“Capitalism must be a social capitalism, pro-social but also creating good living conditions for entrepreneurs and companies,” Prime Minister Mateusz Morawiecki told an economic conference in the southeastern city of Rzeszow in November 2017, when he was serving as the minister of economics and minister of finance.

Combining nationalism and xenophobia with the kinds of economic policies associated with social democrats might seem contradictory. But PiS has successfully merged them into an increasingly popular political program, as its continued support at the ballot box attests.

Party Divisions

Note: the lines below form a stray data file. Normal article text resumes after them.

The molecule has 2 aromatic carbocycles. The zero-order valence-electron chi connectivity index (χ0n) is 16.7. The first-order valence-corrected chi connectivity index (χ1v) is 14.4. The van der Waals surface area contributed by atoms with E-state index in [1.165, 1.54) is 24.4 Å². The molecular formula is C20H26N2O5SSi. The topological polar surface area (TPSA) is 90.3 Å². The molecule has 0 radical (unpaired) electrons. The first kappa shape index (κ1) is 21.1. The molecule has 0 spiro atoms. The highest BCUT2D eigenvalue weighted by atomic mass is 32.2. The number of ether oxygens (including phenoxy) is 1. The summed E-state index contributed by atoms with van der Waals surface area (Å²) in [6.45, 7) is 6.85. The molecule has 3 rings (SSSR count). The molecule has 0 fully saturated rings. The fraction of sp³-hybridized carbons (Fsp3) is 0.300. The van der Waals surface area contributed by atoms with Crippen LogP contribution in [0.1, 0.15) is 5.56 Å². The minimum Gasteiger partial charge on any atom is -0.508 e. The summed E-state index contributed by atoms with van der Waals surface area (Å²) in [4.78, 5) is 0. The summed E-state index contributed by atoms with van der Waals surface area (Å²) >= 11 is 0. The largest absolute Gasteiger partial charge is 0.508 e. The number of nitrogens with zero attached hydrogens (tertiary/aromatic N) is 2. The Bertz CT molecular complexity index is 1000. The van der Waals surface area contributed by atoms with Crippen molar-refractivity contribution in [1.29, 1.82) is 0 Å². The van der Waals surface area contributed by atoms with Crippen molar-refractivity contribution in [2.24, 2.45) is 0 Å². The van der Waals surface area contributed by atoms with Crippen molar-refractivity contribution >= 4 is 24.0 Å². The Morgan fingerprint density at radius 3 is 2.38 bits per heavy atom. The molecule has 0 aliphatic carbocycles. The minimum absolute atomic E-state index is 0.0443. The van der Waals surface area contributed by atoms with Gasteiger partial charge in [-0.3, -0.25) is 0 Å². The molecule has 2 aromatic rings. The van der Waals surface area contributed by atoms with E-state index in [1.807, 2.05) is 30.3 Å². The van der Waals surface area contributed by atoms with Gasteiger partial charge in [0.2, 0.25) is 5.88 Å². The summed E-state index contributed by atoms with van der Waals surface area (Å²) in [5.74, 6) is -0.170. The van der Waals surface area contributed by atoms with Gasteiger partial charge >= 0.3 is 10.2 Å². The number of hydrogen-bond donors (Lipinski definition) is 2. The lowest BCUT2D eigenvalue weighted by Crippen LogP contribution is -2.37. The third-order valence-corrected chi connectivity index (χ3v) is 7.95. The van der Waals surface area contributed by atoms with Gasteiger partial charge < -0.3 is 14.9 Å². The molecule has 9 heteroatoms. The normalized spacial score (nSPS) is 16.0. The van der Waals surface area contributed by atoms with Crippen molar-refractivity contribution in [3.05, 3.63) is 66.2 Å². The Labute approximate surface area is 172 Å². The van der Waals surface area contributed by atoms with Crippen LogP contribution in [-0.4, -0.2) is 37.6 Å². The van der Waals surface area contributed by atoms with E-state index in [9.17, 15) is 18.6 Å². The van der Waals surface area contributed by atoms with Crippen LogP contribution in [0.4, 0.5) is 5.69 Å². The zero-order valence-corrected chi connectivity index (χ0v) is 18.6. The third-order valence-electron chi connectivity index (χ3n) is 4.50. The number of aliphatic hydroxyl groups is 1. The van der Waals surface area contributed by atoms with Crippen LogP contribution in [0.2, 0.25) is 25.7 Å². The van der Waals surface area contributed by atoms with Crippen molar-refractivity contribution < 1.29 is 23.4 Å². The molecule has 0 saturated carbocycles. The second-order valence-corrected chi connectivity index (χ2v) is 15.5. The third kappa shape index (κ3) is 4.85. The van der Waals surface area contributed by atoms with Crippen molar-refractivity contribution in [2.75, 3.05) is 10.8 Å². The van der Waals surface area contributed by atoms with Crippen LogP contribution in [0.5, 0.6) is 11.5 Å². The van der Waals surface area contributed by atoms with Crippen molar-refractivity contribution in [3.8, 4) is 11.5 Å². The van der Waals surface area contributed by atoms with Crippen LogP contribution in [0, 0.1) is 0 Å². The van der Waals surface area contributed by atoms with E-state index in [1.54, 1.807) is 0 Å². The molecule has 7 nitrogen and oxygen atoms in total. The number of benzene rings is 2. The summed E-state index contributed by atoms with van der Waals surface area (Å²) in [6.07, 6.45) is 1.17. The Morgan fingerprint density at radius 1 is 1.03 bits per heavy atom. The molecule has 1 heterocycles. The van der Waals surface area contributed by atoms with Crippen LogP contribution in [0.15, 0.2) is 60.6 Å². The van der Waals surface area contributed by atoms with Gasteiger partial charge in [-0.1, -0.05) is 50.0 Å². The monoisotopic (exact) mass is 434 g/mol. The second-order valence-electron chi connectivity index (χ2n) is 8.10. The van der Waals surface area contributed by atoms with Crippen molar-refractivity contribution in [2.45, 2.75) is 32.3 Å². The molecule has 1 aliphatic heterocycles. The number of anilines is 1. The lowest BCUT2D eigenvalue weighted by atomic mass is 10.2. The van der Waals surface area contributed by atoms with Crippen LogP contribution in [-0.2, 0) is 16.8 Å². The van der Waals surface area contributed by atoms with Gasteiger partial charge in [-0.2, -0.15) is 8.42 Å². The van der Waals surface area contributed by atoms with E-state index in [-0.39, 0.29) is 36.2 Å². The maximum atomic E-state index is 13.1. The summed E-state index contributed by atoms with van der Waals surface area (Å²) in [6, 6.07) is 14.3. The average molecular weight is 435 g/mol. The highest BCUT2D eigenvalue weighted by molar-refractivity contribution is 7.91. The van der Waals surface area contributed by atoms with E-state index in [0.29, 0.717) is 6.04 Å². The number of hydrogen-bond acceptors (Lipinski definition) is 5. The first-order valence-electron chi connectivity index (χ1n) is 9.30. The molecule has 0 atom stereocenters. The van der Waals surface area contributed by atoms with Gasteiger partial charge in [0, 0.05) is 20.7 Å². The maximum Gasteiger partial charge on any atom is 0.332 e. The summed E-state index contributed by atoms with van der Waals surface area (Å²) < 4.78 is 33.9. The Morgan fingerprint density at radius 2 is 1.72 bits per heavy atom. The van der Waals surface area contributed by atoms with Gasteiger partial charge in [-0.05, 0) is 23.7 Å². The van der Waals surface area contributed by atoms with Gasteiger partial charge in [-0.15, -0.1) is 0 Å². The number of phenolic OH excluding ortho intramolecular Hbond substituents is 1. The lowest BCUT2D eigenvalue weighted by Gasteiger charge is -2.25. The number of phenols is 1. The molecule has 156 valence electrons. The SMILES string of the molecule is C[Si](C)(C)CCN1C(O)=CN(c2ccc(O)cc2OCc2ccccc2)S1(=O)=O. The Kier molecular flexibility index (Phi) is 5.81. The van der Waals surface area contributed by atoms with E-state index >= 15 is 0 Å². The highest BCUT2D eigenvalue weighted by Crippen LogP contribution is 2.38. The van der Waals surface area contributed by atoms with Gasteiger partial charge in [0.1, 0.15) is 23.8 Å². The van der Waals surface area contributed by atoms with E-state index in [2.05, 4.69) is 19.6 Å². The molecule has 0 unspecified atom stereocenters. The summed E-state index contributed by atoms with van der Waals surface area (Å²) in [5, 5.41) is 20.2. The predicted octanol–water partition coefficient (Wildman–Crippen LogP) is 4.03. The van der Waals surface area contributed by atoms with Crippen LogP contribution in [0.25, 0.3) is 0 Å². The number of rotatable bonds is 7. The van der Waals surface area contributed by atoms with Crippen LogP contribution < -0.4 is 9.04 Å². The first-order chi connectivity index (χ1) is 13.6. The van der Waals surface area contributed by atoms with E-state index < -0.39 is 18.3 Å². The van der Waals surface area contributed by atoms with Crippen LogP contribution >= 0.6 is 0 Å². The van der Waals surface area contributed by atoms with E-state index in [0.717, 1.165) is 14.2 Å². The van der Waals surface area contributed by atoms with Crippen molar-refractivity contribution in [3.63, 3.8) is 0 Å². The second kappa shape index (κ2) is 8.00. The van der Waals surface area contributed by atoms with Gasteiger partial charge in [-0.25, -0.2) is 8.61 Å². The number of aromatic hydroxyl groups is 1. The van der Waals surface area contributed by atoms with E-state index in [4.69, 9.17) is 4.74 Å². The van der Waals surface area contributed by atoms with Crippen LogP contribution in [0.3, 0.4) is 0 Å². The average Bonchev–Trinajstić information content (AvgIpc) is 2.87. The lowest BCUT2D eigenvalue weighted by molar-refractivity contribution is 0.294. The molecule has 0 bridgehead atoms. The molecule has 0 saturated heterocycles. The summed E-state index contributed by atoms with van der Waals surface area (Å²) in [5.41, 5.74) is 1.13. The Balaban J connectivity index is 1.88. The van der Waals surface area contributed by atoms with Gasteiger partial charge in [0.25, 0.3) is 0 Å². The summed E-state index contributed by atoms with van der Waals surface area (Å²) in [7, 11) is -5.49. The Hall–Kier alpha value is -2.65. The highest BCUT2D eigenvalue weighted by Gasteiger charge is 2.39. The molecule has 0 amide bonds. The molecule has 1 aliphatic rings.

PiS may articulate a steady political message, always hitting on jingoistic and euroskeptic tones, but the party is not monolithic. Yet Jaroslaw Kaczynski, the party’s chairman, remains its uncontested leader—and a polarizing figure in Poland. Kaczynski, who co-founded PiS in 2001 with his twin brother, Lech, is credited with holding the party together. That includes after Lech, who was elected president in 2005, died in a plane crash in Smolensk, Russia in 2010.

Although Kaczynski served as prime minister from 2006 to 2007 during PiS’ short first stint in power, he has chosen to govern from behind the scenes since the party’s sweeping electoral victory in 2015. On paper, he has no government function, beyond being a member of parliament and PiS party leader. For all his influence, Kaczynski is today one of Poland’s least trusted politicians; in one recent poll, 39 percent of respondents said they distrusted him.